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Fountain Valley School embarking on $22M campus makeover

September 8, 2017 Updated: September 8, 2017 at 5:33 pm
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Adam Lechnir, left, and Luke Pedersen of Pedersen Construction build one of the new faculty housing buildings Friday, Sept. 9, 2017, at Fountain Valley School of Colorado. The private boarding school is spending $22.7 million on new faculty housing, an athletic center, a maintanence building and new roads and parking lots. (The Gazette, Christian Murdock)

The first major expansion in a quarter century at a private day and boarding high school in Fountain will make the campus more pedestrian friendly and bolster the community feeling.

Improvements totaling $22.7 million will enhance the ability of Fountain Valley School of Colorado to fulfill its goal of providing a "rigorous, global curriculum in academics, arts, athletics and the outdoors" to "develop young adults who are courageous, open-minded, self-reliant, curious and compassionate," said William Webb, head of school.

"This is not a facility arms race," he said. "This is being done so we can better deliver our mission and programming representative of our history and unique geological location on 1,100 acres in the heart of the Rocky Mountains."

The 87-year-old campus on the prairie southeast of Colorado Springs is removing outdated buildings and constructing a new maintenance facility, a new athletic center and four new residential units for faculty who live on site.

The buildings will open in the fall of 2018 and match the Southwest-style architecture of original adobe structures on the former ranchland.

Retired headmaster Craig Larimer, who led the school from 2007 to 2013, said the improvements are something the school has wanted to do for a long time.

"They are important for the school both in terms of attracting students and also of deepening its programs," he said. "This is a school that is a transformative experience for students; it takes them as adolescents, builds their ability to be independent and think critically, and sends them out as strong individuals in the community."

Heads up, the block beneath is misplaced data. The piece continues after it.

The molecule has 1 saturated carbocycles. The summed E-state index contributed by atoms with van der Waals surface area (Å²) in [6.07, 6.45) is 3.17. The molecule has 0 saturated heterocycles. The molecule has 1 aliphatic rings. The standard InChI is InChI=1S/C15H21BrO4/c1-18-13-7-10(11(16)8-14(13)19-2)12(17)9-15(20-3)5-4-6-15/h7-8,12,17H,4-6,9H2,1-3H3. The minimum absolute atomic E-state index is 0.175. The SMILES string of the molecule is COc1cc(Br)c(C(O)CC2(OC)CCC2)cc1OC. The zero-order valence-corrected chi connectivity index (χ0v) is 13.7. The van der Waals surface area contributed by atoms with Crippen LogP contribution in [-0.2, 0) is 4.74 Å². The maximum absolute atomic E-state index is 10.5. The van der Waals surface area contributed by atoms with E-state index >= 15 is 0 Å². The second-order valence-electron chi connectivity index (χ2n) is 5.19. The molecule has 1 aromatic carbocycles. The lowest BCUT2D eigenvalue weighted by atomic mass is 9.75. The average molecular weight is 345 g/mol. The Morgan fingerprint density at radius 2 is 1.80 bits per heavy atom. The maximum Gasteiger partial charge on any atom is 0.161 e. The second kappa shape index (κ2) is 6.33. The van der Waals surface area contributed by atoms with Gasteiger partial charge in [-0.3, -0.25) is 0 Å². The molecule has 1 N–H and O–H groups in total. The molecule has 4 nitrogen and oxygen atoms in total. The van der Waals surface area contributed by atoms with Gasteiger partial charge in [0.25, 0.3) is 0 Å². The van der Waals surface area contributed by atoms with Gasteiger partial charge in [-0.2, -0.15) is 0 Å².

Previously an all-boys campus, the coed school has earned a solid reputation as a top-notch 24/7 learning environment among independent boarding schools nationwide, Webb said.

Fall enrollment is 225 students in grades 9-12, about three-quarters of whom live on campus and 40 percent of whom receive financial aid. Tuition ranges from $28,200 to $57,625 a year, with $2.6 million awarded in need- and merit-based scholarships annually.

Changes also will limit vehicles in the "crossroads" - the center of the campus that clusters the administration building, dorms, classrooms and a student center. A design that caters to foot traffic will form a "quad" with landscaped pathways and a unified spirit.

"We're creating a student-focused living and learning space," Webb said.

After driving through the front gate, vehicles will be funneled either to a new main parking lot leading to a 1920s hacienda that serves as the admission office, advancement office and dining room and kitchen, or a road to the administration building and new athletic center.

Work started over the summer on building new roads. A groundbreaking on the athletic center will be held 11:30 a.m. on Oct. 6.

The 60,000-square-foot center will include an eight-lane swimming pool, an indoor rock climbing wall and a regulations-size basketball and volleyball court.

It will overlook the horse stables, which accommodate a herd of about 75, and athletic fields.

"This building will support the social hub of the campus," Webb said.

The current Penrose Gym, built in 1954, is woefully inadequate, Webb said.

Basketball practice times have to be staggered for girls' and boys' teams, and teachers, who also work as sports coaches and residential assistants, have to drive students after school downtown to practice rock climbing. The schools' teams have been among the top three in the state for years.

When he took over as headmaster in the fall of 2013, many people asked the same question: "Are you going to build a new gym?"

"I said, 'What's our plan?'"

Turns out, there was no plan.

So the nonprofit school embarked on developing a strategic plan, with input from faculty, staff, students, parents and board members, and started a fundraising campaign.

A 16,000-square-foot maintenance hub, which will house carpentry, plumbing, electrical, painting and transportation services, topped the list of needs, Webb said.

The projects are being done in a design-build process, which means people who will be using the spaces had a say in the design. The projects will add 75,000 square feet of space to the campus and $4 million to the school's endowment, which totals $36 million.

Four new housing units for teachers and staff, also "mindful of the integrity of original architecture," are being added. The school employs 68 faculty, about 75 percent of whom live on campus. The land features open space with hay fields that yield up to 8,000 bales of hay each year for the horses, a pond and wildlife including nesting bald eagles, bull and rattlesnakes, mule deer and foxes.

A future phase will convert the old gym to a new performing arts center.

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